Egypt: Egypt's Arab Spring (2011-2012)

Updated January 2012

'The Arab spring', a string of events that started with the Tunisian revolution in December 2010. The uprising in Tunisia, which led to the fall of President Ben Ali's government, resonated in other countries in the region, including Egypt, Libya and Syria. The revolution started on 25 January 2011 in Egypt, when young Egyptians mobilised and organised 'the day of rage', and came out in their numbers to register their dissatisfaction over the corruption, lack of freedom of speech, rise in food prices, high unemployment, low wages and the enrichment of the ruling class. The key demands of revolutionaries included the resignation of President Mubarak, the abolition of the Emergency Law, the abolition of the State Security Investigation, and the right to publish newspapers without prior authorization. It was also a clear indication of the desperate need of citizens to shape their own destiny against the backdrop of social and economic stagnation.It was also a clear indication of the desperate need of citizens to shape their own destiny against the backdrop of social and economic stagnation.

The protests that started from Tahrir Square spread across the country, much as the government attempted to suppress the protests, citizens were resilient and continued to mobilise. The events in Egypt also took on a global dimension with the use of social media such as facebook and twitter to broadcast the human rights abuses and mobilise international support. As events progressed, President Mubarak made promises of reforms to the protesters, but this was insufficient to meet their demands. On 11 February 2011, the resignation of President Hosni Mubarak was announced.

After Mubarak's resignation on 11 February 2011, the Supreme Council of the Armed Forces (SCAF) announced that it would remain in charge of the country until the election of a new president. The military, headed by de facto Head of State Mohamed Hussein Tantawi, suspended the 1971 Constitution, dissolved the People's Assembly and the Shura Council and and disbanded Mubarak's ruling National Democratic Party (NDP). After a referendum of March 2011, the SCAF issued a Constitutional Declaration which served as the country's fundamental law for the parliamentary and presidential elections of 2011 and 012 elections that followed. The turnout of the referendum was 41.2% of 45 million eligible voters, and 77% approved the constitutional changes. Thechanges endorsed in the referendum and promulgated by the SCAF included:

  • Limiting the terms of the president to two consecutive terms of four years each;
  • obliging the president to choose a deputy within 30 days of election;
  • requiring that presidential candidates with be at least 40 years old and not married to a non-Egyptian; and
  • entrenching judicial supervision of the entire electoral process.

The election for the People's Assembly was conducted was conducted in three phases from 28 November 2011 to 11 January 2012. The Democratic Alliance party coalition, led by the Muslim Brotherhood orientated Freedom and Justice Party, won 46% of the seats, while the Salafist coalition, the Al Nour led Islamist Alliance, obtained 25% of the seats (see 2011/2012 People's Assembly election results. Third came the New Wafd Party, which had withdrawn from the Democratic Alliance shortly before the election with 8.4% of the seats, followed by the other large secularist grouping in the House, the Egyptian Bloc, which won just less than 7% of the seats, the remainder seats being taken by independents and 11 other parties. The election of the Shura Council, the Egyptian upper legislative house, was held in two phases from 29 January 2012 to 22 February 2012. The Democratic Alliance won 58% of the seats, the Islamist Alliance 25%, The New Wafd Party 8% and the Egyptian Bloc 4.4%, the remainer going to independents (2.2%) the Freedom party (.7%( and the Democratic Peace Party (0.6%; see 2012 Sura Council election results).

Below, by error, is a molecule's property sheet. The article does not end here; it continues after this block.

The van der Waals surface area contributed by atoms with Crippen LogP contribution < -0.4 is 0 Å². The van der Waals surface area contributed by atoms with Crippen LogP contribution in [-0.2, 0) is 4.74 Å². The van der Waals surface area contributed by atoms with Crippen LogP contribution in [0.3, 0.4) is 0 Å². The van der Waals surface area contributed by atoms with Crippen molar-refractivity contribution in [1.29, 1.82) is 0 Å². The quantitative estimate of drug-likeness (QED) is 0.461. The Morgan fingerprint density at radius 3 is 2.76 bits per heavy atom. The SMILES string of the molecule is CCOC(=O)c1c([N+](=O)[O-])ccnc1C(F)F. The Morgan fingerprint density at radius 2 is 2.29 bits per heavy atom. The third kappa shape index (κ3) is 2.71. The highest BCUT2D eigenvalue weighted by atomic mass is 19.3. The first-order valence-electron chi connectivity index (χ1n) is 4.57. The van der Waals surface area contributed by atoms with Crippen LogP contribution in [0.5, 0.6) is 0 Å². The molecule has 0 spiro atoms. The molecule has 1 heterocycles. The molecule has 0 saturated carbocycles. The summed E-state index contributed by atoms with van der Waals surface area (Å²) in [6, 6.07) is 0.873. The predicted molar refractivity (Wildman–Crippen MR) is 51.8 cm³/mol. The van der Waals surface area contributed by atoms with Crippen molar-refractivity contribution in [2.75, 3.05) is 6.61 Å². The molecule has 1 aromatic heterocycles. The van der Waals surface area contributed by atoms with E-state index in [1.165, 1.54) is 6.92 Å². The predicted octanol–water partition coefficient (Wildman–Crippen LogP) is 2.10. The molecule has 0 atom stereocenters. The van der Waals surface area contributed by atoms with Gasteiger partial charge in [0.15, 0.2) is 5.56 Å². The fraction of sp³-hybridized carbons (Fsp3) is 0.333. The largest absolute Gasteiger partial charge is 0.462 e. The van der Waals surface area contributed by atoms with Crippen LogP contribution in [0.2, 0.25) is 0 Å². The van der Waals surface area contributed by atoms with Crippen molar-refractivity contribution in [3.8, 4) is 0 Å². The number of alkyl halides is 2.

A presidential election followed in June 2012, in a tense environment (see Political environment of presidential elections). As with the earlier parliamentary elections, the liberals and seculars who ignited the revolution failed to mobilise and unite themselves so as to ensure their success in the first round of the presidential election, and the runoff was conducted between Mohamed El Mursi of the Muslim Brotherhood aligned Freedom and Justice Party and Ahmed Shafik, an independent, who represented the interests of and the longing for a return to order and stability represented by the pre-revolutionary military dominated authoritarian order (see 2012 Presidential election results). The outcome was a victory for Mursi who obtained 52% in the second round and who then resigned from the Freedom and Justice Party and explained that this was a gesture towards the citizens of Egypt to assure the that he will be the president of all the people of Egypt and respect all sectors of the society.

Just 48 hours before the presidential election runoff, however, the Supreme Constitutional Court ruled that the Parliamentary Election Law was unconstitutional and the parliamentary laws invalid, opening the way for Parliament's dissolution by the SCAF. In a rushed process and amid much controvercy a Draft Constitution was drawn up and submitted to a December 2012 referendum in which it was endorced by 64% of the electorate, though with a low turnout of 33% (see December 2012 Constitutional referendum results). Fresh elections in terms of the new Constitution were expected to be held within two months of the referendum in late February of early March 2013.